Table 4
Table 4 Key circulating miRNAs in heart failure
Full table

In addition, other circulating miRNA are proven to be prognostic biomarkers of HF. It was reported that circulating levels of miR-16, miR-27a, miR-101 and miR150 improved the prediction of left ventricle contractility six months after suffering for an AMI with other biomarkers, such as NT-pro-BNT, in a multivariable model (100).

In addition to the above-mentioned circulating miRNAs, many other circulating miRNAs have been reported as biomarker candidates for HF, although more studies are required in some of them in order to further validate these candidates as feasible biomarkers for HF.

Future directions

The exciting world of epigenetic biomarkers and their potential clinical application is opening new opportunities in the diagnosis, theragnosis and therapeutic application in CVDs. For example, considering that DNA and histones play essential roles in the pathogenesis of cardiac lesions like, among others, atherosclerosis, arrhythmias, thrombosis and left ventricular dysfunction, strategies aimed at reducing the DNA-histone complex may constitute a viable goal for prevention of cardiac diseases as well as in different heart clinical complications (101).

From a clinical perspective, epigenetic biomarkers may provide valuable tools for diagnosis, prognosis, disease treatment and management and theragnosis, therefore improving precision medicine. However, larger clinical trials are required to establish whether current biomarker candidates offer additional benefit over existing biomarkers of CVDs described in the other chapters of this special issue. Additionally, technological advances such as next-generation sequencing and mass spectrometry are required to enable sensitive, specific, rapid, reliable and reproducible results for the absolute quantification of epigenetic biomarkers in order to facilitate transition into clinical practice.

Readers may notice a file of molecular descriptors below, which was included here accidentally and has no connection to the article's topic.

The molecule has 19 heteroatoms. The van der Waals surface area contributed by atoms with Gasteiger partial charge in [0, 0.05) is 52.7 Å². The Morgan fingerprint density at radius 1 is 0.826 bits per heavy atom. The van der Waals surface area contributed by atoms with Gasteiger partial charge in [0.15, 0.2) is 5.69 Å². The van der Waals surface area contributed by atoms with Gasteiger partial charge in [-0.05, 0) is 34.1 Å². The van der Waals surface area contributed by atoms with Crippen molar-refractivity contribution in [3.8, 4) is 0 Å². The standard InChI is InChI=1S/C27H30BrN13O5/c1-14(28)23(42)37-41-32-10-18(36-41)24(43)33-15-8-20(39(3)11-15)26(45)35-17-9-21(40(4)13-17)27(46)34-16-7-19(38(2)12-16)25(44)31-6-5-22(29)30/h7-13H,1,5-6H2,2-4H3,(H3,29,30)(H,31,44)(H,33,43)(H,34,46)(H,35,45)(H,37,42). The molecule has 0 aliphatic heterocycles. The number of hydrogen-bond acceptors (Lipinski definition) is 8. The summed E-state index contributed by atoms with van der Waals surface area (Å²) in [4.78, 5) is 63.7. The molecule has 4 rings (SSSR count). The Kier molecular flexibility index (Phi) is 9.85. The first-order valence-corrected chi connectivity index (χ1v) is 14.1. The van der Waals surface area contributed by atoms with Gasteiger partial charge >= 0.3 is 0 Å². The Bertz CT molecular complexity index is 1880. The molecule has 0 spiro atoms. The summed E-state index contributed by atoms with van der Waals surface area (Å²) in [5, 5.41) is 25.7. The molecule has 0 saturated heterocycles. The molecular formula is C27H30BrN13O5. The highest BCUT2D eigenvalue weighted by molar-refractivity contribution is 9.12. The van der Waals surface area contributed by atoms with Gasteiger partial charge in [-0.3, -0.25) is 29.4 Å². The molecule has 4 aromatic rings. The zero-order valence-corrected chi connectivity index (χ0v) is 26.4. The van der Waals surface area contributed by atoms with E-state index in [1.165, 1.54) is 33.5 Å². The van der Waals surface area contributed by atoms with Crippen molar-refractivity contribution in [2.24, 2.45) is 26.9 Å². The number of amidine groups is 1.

In this review, we summarized different epigenetic biomarkers as future candidates for the diagnostic of CVDs. Recapitulating the information described in this review, we realize that miRNAs are the most studied biomarkers in CVDs. Conversely, there are only a few studies describing and proposing DNA methylation and histones as candidate biomarkers for CVDs. In this regard, the wide array of diseases in which LINE-1 was reported to be down-methylated make this biomarker excessively nonspecific to be used as a precise biomarker for CVDs. Therefore, it would be interesting to direct the future studies on the identification and validation of circulating DNA methylation levels of specific genes for diagnosing a particular disease condition.

Finally, while there remain a number of challenges to still overcome, clinicians should be aware of the future arrival of this type of new biomarkers into clinical medicine.


Funding: J.L.G-G thanks INCLIVA and GVA for the starting grants (GV/2014/132) and AES2016 (ISCIII) for grant number PI16/01036, co-financed by the European Regional Development Fund (ERDF). J.L.G-G. thanks the Spanish Ministry of Economy and Competitiveness, ISCIII through CIBERER (Consorcio Centro de Investigación en Red del Instituto de Salud Carlos III, CIBER-ISCIII and INGENIO2010). S.M-M thanks GVA for the starting grants (GV/2016/109). G. P-M is a PhD. Torres-Quevedo Program fellow (reference number: 15-07899) of the Spanish Ministry of Economy and Competitiveness. F.S-G. is supported by a post-doctoral contract (APOSTD/2016/140) granted by the Regional Ministry of Education, Research, Culture and Sport (Valencia).


Conflicts of Interest: The authors have no conflicts of interest to declare.


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doi: 10.21037/jlpm.2018.02.04
Cite this article as: Cardona-Monzonís A, Beltrán-García J, Ibañez-Cabellos JS, Pérez-Machado G, Malkani K, Sanchis-Gomar F, Mena-Mollá S, García-Giménez JL. Epigenetic biomarkers in cardiovascular disease. J Lab Precis Med 2018;3:24.